It’s the day after Thanksgiving. Black Friday, we call it. And let’s cut to the chase – what is it that wars the most against us having an ongoing attitude of Thanksgiving? Not just the holiday, but the every-day? I asked the same question to a small group of adults recently and received some good, honest responses. But there was one that stood out to me the most. “Making comparisons,” she said. And she was so right.
Comparisons kill our attitude of gratitude like nothing else. If we are constantly comparing what we have (house, clothes, car, career success, health, likes on Facebook, kid’s grades/talents/opportunities) with what others have/do, we will inevitably create a void in our soul that even God Himself won’t fill. In short, we become double blinded. We will become people whose eyes increasingly grow darkened from looking for the things we don’t have, and consequently become unable to see the blessings of God that occur all around us that we do have.
We can’t ignore reality. There will always be people around us who seem to have more, do more, etc. But the truth of the matter is that we could intentionally strand ourselves alone on a deserted island, far, far away from people who are “succeeding” in life, and we would still have the problem of ingratitude. Why?
Because it’s not an “others” problem. It’s an us problem. Somewhere along the way we’ve bought into the idea that we deserve more than what we have. We may have even shook hands with a lie that says the people around us have some sort of angle on God that causes Him to bless them more than He does us (as if God cares more about them). Sound familiar? Could it be that God’s love and care for you is the same as for them but that they may have created better opportunities for themselves by the choices they made? Or could it be that they haven’t had to experience the type of unfairness or degree of difficult circumstances you have been called to walk through? It is easy to conclude that God’s favor is on those who appear to have it all or appear to be succeeding on every level. But have you considered the idea that God’s favor on your life may mean suffering or living without certain amenities that others enjoy? Could it be that the way God is choosing to bring glory to Himself through your life is by allowing you to be exactly where you are? Just some things to consider.
Yet, the question remains – what do we do about this struggle with ingratitude that raises its ugly head once Thanksgiving Day is officially over? Here is at least one possible solution that has unlimited benefits to helping curb our problem. We can ask God for the power to replace our self-serving attitude with that of a servant’s attitude. Stay with me here. In our culture, when we think of serving, we tend to think in terms of spending time at the local soup kitchen. Running a table at a fund raiser. Helping greet at church. And these are all good things. But true servanthood is found at the level of our souls. The motivation that fuels our decision-making. It becomes who we are, not just what we do.
The idea is simple. Replacing our self-centeredness with the desire to put others and their needs first, lived out day after day, helps eliminate the contamination of a me-first mentality and causes the comparisons game to no longer matter. In fact, if we will intentionally do this as a lifestyle, we won’t have time to look around and meditate on the things we don’t have. Ironically, giving of our time, resources, and abilities as benefits to others has a way of reminding us of what we do have and regenerates our sense of gratitude.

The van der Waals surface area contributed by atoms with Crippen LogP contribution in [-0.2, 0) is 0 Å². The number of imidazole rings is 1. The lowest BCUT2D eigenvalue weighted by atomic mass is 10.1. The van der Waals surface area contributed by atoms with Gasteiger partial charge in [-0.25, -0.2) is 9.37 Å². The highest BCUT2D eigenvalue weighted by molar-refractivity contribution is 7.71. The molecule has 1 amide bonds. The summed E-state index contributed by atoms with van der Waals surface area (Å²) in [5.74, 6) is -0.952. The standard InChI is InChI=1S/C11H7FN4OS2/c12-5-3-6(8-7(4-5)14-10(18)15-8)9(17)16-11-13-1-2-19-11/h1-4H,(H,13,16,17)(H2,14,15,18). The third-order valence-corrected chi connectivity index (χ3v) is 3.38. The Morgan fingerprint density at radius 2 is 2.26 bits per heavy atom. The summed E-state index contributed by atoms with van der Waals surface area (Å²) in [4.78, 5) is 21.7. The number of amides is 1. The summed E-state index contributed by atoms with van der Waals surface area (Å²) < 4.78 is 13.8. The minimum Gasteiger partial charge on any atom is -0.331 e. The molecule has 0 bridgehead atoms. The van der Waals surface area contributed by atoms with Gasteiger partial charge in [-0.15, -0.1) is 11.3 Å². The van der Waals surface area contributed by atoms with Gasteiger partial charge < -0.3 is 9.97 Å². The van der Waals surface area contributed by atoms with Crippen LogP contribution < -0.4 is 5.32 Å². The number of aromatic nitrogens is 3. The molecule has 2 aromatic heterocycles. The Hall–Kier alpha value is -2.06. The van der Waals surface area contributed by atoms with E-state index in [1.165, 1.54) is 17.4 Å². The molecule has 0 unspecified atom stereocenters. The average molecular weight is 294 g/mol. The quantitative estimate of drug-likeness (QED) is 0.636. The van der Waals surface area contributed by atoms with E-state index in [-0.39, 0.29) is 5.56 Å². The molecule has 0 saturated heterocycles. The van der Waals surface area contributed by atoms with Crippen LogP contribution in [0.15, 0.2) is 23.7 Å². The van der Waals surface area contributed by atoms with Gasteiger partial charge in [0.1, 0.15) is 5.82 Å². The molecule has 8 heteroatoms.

Another great outcome is that unlike our comparisons games that postpone our happiness and sense of contentment, we can immediately begin reaping the rewards of a servant’s mentality by asking questions like these: What does my spouse need the most from me today? What can I do to make them feel valued and cared for? In what ways can I be a presence in the lives of my children? Who needs my encouragement today at work? What can I do without applause that could really make a difference in someone else’s life?
This mentality is completely against our nature and will be a challenge as long as we are alive. This is because we spend an insurmountable amount of time and effort arranging for our own happiness. But the rewards of living an others-centered lifestyle are beyond anything we could gain from winning an illusional comparisons match up with someone we envy.
What I am implying here does not negate the fact that you may have some really significant needs waiting to be met yourself or that you have to try to ignore hardship you may be going through to the point that you can no longer feel. It simply means that making this shift in our daily routine has a way of curbing our bent to always have to have life our way, or always craving the life someone else is living.
Let’s begin today to translate Thanksgiving into Thanksliving and find a way to make a difference for someone else. I’ll leave you with a scripture I read this morning:
“May God give you the power to accomplish all the good things your faith prompts you to do.” (2 Thessalonians 1:11 NLT). Let the prompting begin!